OK – a quick heads-up: this is going to amuse some and alienate others. It all rather depends upon which side of fifty you fall.
I own a smart phone – I probably only use ten percent of its features but I do use it. I use a computer everyday at work and writing novels. I am not a Luddite by any means.
That out of the way: What the hell is so important in the e-world that almost every person walking along the street is head-down, finger clicking, smiling into their phone screen, completely oblivious to approaching cars, buses, or other pedestrians? And even worse are those who also feel the need to mask the entire real world by plugging themselves in their music whilst walking and clicking.
What are they afraid of out here? Actual human contact? Actual human noise?
Not only are they putting themselves in danger being so cut-off from everything that could potentially kill them, but also those around them who are constantly stepping aside to avoid them, or putting out a restraining hand before they commit unwitting suicide in front of an approaching bus.
I made a point of observing this behavior on a short trip to a city after I had been almost mowed down by several oblivious clickers. The usual rules of polite human interaction no longer apply, apparently, when one has the diversion and excuse of a hand-held device.
It gives you carte-blanc to bump into people without apologizing, make no eye contact with anyone, ever, and suddenly stop in the middle of the street without warning when something on the screen is so important or startling – probably a new video on youtube – that those behind you have to swerve to avoid a collision. Again – no apology necessary because total immersion in an e-world excuses you for all rudeness in this one.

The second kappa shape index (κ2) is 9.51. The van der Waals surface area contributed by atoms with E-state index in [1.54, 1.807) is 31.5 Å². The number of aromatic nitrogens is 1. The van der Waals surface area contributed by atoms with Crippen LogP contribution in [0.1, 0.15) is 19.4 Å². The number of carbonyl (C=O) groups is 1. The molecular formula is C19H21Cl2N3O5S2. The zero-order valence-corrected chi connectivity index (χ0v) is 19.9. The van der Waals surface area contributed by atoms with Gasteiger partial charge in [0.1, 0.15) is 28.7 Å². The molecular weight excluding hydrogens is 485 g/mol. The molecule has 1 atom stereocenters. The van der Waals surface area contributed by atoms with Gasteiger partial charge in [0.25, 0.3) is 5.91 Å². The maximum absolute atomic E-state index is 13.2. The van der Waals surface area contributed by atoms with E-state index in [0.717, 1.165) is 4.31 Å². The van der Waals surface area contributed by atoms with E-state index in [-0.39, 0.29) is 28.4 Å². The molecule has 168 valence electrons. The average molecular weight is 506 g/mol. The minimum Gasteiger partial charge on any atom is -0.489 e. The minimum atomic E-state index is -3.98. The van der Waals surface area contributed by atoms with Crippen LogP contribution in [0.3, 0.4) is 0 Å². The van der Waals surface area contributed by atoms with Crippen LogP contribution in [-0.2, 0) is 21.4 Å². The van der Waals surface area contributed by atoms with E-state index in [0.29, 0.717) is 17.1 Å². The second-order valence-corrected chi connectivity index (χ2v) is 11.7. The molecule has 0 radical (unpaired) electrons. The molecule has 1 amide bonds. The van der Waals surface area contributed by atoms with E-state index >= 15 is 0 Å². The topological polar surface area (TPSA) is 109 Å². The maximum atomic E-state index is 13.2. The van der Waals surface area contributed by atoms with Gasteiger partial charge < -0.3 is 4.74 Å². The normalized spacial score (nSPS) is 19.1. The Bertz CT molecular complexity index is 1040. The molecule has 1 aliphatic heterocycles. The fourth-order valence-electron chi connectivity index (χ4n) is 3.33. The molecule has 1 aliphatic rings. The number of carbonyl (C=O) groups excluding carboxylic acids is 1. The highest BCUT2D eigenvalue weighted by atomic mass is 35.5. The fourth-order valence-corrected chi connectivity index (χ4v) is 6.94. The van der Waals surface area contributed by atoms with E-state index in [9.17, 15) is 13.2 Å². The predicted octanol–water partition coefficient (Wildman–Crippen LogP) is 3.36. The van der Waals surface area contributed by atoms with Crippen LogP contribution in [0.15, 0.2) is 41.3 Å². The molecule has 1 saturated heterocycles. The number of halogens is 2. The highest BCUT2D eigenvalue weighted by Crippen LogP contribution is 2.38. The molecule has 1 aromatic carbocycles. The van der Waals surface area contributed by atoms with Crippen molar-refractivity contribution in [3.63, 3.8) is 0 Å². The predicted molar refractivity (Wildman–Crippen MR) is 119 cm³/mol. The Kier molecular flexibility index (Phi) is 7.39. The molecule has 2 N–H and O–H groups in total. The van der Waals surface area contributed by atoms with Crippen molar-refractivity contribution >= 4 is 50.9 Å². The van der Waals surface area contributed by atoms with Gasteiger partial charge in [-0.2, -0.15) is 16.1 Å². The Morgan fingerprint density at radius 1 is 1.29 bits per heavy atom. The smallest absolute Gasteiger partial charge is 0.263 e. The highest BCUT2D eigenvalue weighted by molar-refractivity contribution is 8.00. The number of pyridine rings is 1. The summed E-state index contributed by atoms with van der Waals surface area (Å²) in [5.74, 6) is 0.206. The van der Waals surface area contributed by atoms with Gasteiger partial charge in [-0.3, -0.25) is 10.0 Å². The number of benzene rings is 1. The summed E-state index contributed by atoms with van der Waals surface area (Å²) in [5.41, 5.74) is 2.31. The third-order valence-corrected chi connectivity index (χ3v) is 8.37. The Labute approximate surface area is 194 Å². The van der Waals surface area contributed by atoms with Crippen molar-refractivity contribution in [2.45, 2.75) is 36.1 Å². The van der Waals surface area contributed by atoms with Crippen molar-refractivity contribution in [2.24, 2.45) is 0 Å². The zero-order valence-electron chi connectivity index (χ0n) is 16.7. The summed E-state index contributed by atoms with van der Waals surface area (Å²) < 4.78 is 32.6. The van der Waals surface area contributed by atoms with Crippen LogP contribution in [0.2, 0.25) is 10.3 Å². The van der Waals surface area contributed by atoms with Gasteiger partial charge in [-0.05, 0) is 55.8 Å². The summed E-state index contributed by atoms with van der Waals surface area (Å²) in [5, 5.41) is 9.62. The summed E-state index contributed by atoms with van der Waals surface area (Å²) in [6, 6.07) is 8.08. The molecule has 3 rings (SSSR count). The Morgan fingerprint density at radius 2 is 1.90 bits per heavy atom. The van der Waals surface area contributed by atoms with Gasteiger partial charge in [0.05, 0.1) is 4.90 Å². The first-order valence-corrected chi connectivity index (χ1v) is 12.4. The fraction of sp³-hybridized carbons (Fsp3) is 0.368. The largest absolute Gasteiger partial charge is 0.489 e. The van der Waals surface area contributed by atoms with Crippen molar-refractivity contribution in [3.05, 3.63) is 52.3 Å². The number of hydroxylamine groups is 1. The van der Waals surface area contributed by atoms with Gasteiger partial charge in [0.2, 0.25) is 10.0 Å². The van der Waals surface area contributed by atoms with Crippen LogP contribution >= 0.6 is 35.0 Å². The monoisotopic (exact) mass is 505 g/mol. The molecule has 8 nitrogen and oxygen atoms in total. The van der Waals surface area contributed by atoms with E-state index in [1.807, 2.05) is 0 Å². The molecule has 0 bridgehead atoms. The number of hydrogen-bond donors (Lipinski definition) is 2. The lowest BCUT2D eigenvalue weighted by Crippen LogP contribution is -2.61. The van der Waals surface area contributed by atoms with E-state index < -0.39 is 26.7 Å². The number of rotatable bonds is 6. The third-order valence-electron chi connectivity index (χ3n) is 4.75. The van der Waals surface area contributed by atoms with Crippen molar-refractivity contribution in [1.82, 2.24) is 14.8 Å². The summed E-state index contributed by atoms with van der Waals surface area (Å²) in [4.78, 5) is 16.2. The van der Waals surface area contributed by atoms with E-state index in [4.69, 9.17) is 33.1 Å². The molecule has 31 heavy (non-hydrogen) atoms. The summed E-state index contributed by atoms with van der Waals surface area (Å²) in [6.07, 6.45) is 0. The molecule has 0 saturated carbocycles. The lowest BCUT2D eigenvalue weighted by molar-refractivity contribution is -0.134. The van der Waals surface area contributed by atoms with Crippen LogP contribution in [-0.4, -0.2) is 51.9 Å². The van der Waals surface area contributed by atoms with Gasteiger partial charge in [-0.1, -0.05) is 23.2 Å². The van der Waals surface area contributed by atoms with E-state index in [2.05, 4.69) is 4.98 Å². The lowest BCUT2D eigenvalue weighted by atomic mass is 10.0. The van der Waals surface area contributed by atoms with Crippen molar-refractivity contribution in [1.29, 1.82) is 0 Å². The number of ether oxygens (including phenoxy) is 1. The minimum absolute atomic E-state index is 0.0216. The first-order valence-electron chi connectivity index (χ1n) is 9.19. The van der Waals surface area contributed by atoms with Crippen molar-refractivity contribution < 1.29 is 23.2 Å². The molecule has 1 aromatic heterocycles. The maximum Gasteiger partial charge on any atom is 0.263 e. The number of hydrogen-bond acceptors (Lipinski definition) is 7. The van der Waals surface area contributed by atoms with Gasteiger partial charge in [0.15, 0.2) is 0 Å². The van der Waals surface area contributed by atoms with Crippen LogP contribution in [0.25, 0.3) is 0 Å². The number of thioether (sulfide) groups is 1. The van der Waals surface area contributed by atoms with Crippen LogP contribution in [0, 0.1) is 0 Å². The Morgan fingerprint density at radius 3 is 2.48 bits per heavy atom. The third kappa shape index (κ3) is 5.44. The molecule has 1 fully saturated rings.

Even more astonishing is when two such e-worlders bump into each other – the bemused look as sudden re-orientation takes over is almost gratifying. Their location invariably seems to come as a shock and I wonder just how many are actually where they thought they would be at the end of their walk. The sudden realization that there are others around them, that the world on the screen is not the real one, that the last ten minutes have passed without their knowledge, finally seems to register: for a moment, at least.
And then, real-world crisis over, an immediate return to the e-world, and the relief is almost palpable.
As I sat back and observed all of this whilst enjoying a coffee and the sun in my face, I wondered how this would all look to, say, Jane Austen; all this non-interaction, all this rudeness, all this unawareness. She would think us harried indeed, and unfriendly, and possibly on the verge of being robots – if she knew what they might be.Humans being controlled every minute of their lives by a machine no bigger than their hand. She would cringe at the idea that this machine could track your every move should you be so negligent to leave on the GPS; will wake you relentlessly every morning no matter how hard you try to silence it; will keep you connected to everything and everybody, including work, 24/7; will track your buying preferences and store your photos; will find you a new partner, restaurant, power company or game; and will have the ability to make its world so much more relevant and important than the one you actually live in that you can’t put it down even for a walk along the street. God forbid you leave it behind or lose it.
I guess my observations led to this question: Is that video, that email, that photo, that news item so important that it can’t wait ten minutes until you are sitting somewhere and out of harm’s way? Would your life be affected positively or negatively if you took some time away from all the ‘noise’ and enjoyed some ‘real-world’ time occasionally?
For those of us who are tired of being ignored, bumped into, gazed at unseeingly, relegated to being of the least importance, please try coming up for air occasionally; you might enjoy the break.